Accuracy in Media

The mainstream media hit President Trump for urging Democrats in Congress not to engage in partisan investigations against his administration, yet their coverage ignores findings from a Gallup poll released yesterday and taken in the wake of the government shutdown showed that the president’s job approval is more than 20 percent higher than the public’s approval of Congress.

CNBC and The Washington Post both compared President Trump to Richard Nixon because Trump used part of his State of the Union Address to urge Congress not to engage in wasteful partisan investigations.

“By warning Democrats that their investigations could damage the economy, Trump seems to be trying to dismiss all attempts at legitimate oversight investigations, lumping them all with political hackery intended only to damage him,” wrote Vox, without considering that perhaps the president issued his urging to help unify the country and move past partisan bickering.

The media also blamed Trump for the recent government shutdown, yet the Gallup polling was done following the shutdown, as Gallup reports:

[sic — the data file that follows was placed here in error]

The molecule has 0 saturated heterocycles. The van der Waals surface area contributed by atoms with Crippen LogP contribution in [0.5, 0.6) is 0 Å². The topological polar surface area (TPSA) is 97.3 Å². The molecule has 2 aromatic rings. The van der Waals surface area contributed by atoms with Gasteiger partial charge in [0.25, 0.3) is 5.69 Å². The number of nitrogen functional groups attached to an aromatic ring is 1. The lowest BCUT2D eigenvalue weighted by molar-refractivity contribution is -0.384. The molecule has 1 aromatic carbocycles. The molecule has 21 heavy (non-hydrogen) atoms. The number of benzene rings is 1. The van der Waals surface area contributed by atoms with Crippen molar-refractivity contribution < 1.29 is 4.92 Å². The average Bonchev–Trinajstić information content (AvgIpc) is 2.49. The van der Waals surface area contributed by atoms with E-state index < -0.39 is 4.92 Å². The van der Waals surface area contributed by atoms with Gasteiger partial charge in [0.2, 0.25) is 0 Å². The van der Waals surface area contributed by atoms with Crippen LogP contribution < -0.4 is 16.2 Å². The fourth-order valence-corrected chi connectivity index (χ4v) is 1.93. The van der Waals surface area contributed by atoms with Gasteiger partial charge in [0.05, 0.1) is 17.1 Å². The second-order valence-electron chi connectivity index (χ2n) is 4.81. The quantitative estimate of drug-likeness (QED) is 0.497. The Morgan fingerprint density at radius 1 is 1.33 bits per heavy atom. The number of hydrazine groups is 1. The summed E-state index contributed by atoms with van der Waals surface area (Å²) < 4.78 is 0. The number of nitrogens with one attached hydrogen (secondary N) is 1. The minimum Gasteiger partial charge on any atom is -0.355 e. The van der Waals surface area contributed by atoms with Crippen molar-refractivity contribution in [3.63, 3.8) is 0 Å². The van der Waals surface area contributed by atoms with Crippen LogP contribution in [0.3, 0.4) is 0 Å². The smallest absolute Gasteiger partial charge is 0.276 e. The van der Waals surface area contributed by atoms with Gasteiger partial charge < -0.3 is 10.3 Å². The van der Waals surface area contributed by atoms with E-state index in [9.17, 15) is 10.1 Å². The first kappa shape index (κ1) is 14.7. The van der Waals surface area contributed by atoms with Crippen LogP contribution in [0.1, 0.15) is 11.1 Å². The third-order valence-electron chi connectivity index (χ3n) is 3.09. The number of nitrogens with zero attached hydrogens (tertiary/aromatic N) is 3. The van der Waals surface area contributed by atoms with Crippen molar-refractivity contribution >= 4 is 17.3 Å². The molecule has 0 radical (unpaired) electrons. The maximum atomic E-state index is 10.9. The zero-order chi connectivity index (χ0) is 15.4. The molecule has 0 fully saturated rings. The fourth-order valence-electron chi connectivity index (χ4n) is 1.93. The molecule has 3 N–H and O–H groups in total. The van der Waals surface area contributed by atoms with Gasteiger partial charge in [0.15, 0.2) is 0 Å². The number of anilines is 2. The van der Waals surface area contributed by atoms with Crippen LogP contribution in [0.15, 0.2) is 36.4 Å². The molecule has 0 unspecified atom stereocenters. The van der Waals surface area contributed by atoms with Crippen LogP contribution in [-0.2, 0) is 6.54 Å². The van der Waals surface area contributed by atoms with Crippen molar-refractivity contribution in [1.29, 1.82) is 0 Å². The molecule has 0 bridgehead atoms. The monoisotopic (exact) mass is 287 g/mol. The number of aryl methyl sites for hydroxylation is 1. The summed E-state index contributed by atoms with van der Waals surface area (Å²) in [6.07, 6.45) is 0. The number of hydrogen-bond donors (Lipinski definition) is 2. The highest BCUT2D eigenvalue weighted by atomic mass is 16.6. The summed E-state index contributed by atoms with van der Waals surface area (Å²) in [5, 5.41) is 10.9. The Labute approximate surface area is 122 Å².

“President Donald Trump’s job approval rating has risen to 44 percent after the conclusion of the longest government shutdown in U.S. history. While views of Trump have improved, the public’s heightened positivity does not extend to views of Congress, as its 21 percent approval rating is essentially unchanged from January …. The latest readings are from a Feb. 1-10 Gallup poll. The poll began less than a week after Trump signed legislation to end the 35-day shutdown and open the government for three weeks so lawmakers could negotiate funding for a border wall.”

Even as the mainstream media blamed Trump for the shutdown (and used biased language, including from CNN’s Chris Cillizza, to describe the president’s approach vs. Speaker Pelosi’s), Gallup found that Americans credited the president with ending the shutdown.

“Trump’s job approval rating was up significantly throughout the survey field period, including in the days before and after his Feb. 5 State of the Union address. Accordingly, it is more likely that his decision to end the shutdown was the primary factor in his improved rating.

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